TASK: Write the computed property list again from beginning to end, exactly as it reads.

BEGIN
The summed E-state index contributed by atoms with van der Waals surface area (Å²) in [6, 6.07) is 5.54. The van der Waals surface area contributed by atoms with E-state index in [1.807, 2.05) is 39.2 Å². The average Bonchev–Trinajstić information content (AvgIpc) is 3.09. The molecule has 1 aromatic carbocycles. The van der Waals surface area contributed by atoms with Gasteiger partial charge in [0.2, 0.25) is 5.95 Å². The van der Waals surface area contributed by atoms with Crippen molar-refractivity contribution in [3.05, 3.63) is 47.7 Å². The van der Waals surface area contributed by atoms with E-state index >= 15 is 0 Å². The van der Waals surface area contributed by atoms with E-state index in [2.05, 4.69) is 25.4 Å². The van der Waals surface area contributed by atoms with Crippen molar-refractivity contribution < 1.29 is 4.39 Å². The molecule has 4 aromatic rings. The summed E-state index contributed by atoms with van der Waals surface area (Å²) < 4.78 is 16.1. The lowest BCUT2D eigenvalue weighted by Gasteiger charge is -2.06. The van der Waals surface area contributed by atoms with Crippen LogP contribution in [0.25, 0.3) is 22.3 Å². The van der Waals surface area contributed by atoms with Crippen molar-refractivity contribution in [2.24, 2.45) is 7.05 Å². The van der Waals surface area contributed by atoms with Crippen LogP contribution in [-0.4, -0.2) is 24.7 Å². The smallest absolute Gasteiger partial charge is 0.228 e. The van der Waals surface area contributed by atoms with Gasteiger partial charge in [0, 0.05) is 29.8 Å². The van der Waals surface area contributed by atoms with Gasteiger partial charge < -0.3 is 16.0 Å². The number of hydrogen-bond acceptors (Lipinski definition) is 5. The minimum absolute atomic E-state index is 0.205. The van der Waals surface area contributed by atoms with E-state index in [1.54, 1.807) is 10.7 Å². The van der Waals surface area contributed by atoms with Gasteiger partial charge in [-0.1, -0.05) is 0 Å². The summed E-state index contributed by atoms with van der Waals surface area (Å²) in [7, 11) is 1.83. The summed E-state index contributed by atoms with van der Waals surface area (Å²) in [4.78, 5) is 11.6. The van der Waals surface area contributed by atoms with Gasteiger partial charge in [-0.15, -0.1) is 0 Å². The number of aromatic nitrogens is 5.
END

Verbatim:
The summed E-state index contributed by atoms with van der Waals surface area (Å²) in [6, 6.07) is 5.54. The van der Waals surface area contributed by atoms with E-state index in [1.807, 2.05) is 39.2 Å². The average Bonchev–Trinajstić information content (AvgIpc) is 3.09. The molecule has 1 aromatic carbocycles. The van der Waals surface area contributed by atoms with Gasteiger partial charge in [0.2, 0.25) is 5.95 Å². The van der Waals surface area contributed by atoms with Crippen molar-refractivity contribution in [3.05, 3.63) is 47.7 Å². The van der Waals surface area contributed by atoms with E-state index >= 15 is 0 Å². The van der Waals surface area contributed by atoms with E-state index in [2.05, 4.69) is 25.4 Å². The van der Waals surface area contributed by atoms with Crippen molar-refractivity contribution < 1.29 is 4.39 Å². The molecule has 4 aromatic rings. The summed E-state index contributed by atoms with van der Waals surface area (Å²) < 4.78 is 16.1. The lowest BCUT2D eigenvalue weighted by Gasteiger charge is -2.06. The van der Waals surface area contributed by atoms with Crippen LogP contribution in [0.25, 0.3) is 22.3 Å². The van der Waals surface area contributed by atoms with Crippen molar-refractivity contribution in [2.24, 2.45) is 7.05 Å². The van der Waals surface area contributed by atoms with Crippen LogP contribution in [-0.4, -0.2) is 24.7 Å². The smallest absolute Gasteiger partial charge is 0.228 e. The van der Waals surface area contributed by atoms with Gasteiger partial charge in [0, 0.05) is 29.8 Å². The van der Waals surface area contributed by atoms with Gasteiger partial charge < -0.3 is 16.0 Å². The number of hydrogen-bond acceptors (Lipinski definition) is 5. The minimum absolute atomic E-state index is 0.205. The van der Waals surface area contributed by atoms with E-state index in [1.54, 1.807) is 10.7 Å². The van der Waals surface area contributed by atoms with Gasteiger partial charge in [-0.1, -0.05) is 0 Å². The summed E-state index contributed by atoms with van der Waals surface area (Å²) in [7, 11) is 1.83. The summed E-state index contributed by atoms with van der Waals surface area (Å²) in [4.78, 5) is 11.6. The van der Waals surface area contributed by atoms with Gasteiger partial charge in [-0.15, -0.1) is 0 Å². The number of aromatic nitrogens is 5.